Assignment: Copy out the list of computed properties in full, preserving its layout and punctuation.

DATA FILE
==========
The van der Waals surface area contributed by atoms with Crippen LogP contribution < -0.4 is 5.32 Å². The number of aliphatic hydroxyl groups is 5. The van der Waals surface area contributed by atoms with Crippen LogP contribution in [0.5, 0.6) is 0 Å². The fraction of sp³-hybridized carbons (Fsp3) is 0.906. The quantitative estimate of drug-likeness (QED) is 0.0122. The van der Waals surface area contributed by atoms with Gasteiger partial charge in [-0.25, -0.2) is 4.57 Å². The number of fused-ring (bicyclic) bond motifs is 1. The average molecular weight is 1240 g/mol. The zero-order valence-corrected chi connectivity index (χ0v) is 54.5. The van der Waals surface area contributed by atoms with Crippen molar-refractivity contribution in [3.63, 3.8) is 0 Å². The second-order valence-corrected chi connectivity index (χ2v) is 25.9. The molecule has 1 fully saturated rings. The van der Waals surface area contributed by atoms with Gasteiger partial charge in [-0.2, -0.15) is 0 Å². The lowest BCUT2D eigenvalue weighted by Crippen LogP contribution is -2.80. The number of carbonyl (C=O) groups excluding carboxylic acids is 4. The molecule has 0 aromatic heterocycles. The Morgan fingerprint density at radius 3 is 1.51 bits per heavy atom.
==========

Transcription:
The van der Waals surface area contributed by atoms with Crippen LogP contribution < -0.4 is 5.32 Å². The number of aliphatic hydroxyl groups is 5. The van der Waals surface area contributed by atoms with Crippen LogP contribution in [0.5, 0.6) is 0 Å². The fraction of sp³-hybridized carbons (Fsp3) is 0.906. The quantitative estimate of drug-likeness (QED) is 0.0122. The van der Waals surface area contributed by atoms with Gasteiger partial charge in [-0.25, -0.2) is 4.57 Å². The number of fused-ring (bicyclic) bond motifs is 1. The average molecular weight is 1240 g/mol. The zero-order valence-corrected chi connectivity index (χ0v) is 54.5. The van der Waals surface area contributed by atoms with Crippen molar-refractivity contribution in [3.63, 3.8) is 0 Å². The second-order valence-corrected chi connectivity index (χ2v) is 25.9. The molecule has 1 fully saturated rings. The van der Waals surface area contributed by atoms with Gasteiger partial charge in [-0.2, -0.15) is 0 Å². The lowest BCUT2D eigenvalue weighted by Crippen LogP contribution is -2.80. The number of carbonyl (C=O) groups excluding carboxylic acids is 4. The molecule has 0 aromatic heterocycles. The Morgan fingerprint density at radius 3 is 1.51 bits per heavy atom.